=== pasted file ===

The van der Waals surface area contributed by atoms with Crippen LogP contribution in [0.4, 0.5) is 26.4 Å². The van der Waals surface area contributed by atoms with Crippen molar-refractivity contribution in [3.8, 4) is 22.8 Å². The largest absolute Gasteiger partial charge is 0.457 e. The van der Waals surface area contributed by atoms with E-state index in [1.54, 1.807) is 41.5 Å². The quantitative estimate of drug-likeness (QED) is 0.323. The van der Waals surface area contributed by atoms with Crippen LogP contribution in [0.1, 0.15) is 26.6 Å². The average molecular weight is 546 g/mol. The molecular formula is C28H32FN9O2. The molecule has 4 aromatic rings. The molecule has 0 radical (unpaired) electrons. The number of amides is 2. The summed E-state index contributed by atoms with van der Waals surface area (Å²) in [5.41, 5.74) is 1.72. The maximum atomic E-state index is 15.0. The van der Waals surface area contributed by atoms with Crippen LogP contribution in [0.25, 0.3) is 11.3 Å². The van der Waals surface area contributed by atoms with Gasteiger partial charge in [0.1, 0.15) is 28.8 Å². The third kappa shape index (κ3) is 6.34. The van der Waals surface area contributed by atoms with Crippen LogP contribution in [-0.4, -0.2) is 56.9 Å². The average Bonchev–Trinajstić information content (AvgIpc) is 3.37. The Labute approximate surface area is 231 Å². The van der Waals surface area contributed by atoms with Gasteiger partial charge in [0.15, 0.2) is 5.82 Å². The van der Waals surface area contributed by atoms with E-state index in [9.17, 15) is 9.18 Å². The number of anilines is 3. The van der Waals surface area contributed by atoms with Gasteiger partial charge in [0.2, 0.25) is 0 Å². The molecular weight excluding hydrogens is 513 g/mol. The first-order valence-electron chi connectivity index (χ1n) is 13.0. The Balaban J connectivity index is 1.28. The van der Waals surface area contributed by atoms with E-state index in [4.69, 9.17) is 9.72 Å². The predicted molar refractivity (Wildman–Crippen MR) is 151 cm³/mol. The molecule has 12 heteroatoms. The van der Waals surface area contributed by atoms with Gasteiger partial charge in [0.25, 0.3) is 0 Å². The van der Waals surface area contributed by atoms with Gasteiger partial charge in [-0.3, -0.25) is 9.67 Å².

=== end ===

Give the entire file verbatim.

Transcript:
The van der Waals surface area contributed by atoms with Crippen LogP contribution in [0.4, 0.5) is 26.4 Å². The van der Waals surface area contributed by atoms with Crippen molar-refractivity contribution in [3.8, 4) is 22.8 Å². The largest absolute Gasteiger partial charge is 0.457 e. The van der Waals surface area contributed by atoms with E-state index in [1.54, 1.807) is 41.5 Å². The quantitative estimate of drug-likeness (QED) is 0.323. The van der Waals surface area contributed by atoms with Crippen LogP contribution in [0.1, 0.15) is 26.6 Å². The average molecular weight is 546 g/mol. The molecular formula is C28H32FN9O2. The molecule has 4 aromatic rings. The molecule has 0 radical (unpaired) electrons. The number of amides is 2. The summed E-state index contributed by atoms with van der Waals surface area (Å²) in [5.41, 5.74) is 1.72. The maximum atomic E-state index is 15.0. The van der Waals surface area contributed by atoms with Crippen LogP contribution in [0.25, 0.3) is 11.3 Å². The van der Waals surface area contributed by atoms with Gasteiger partial charge in [0.1, 0.15) is 28.8 Å². The third kappa shape index (κ3) is 6.34. The van der Waals surface area contributed by atoms with Crippen LogP contribution in [-0.4, -0.2) is 56.9 Å². The average Bonchev–Trinajstić information content (AvgIpc) is 3.37. The Labute approximate surface area is 231 Å². The van der Waals surface area contributed by atoms with Gasteiger partial charge in [0.15, 0.2) is 5.82 Å². The van der Waals surface area contributed by atoms with E-state index in [9.17, 15) is 9.18 Å². The number of anilines is 3. The van der Waals surface area contributed by atoms with Gasteiger partial charge in [0.2, 0.25) is 0 Å². The molecular weight excluding hydrogens is 513 g/mol. The first-order valence-electron chi connectivity index (χ1n) is 13.0. The Balaban J connectivity index is 1.28. The van der Waals surface area contributed by atoms with E-state index in [4.69, 9.17) is 9.72 Å². The predicted molar refractivity (Wildman–Crippen MR) is 151 cm³/mol. The molecule has 12 heteroatoms. The van der Waals surface area contributed by atoms with Gasteiger partial charge in [0.25, 0.3) is 0 Å². The van der Waals surface area contributed by atoms with Gasteiger partial charge in [-0.3, -0.25) is 9.67 Å².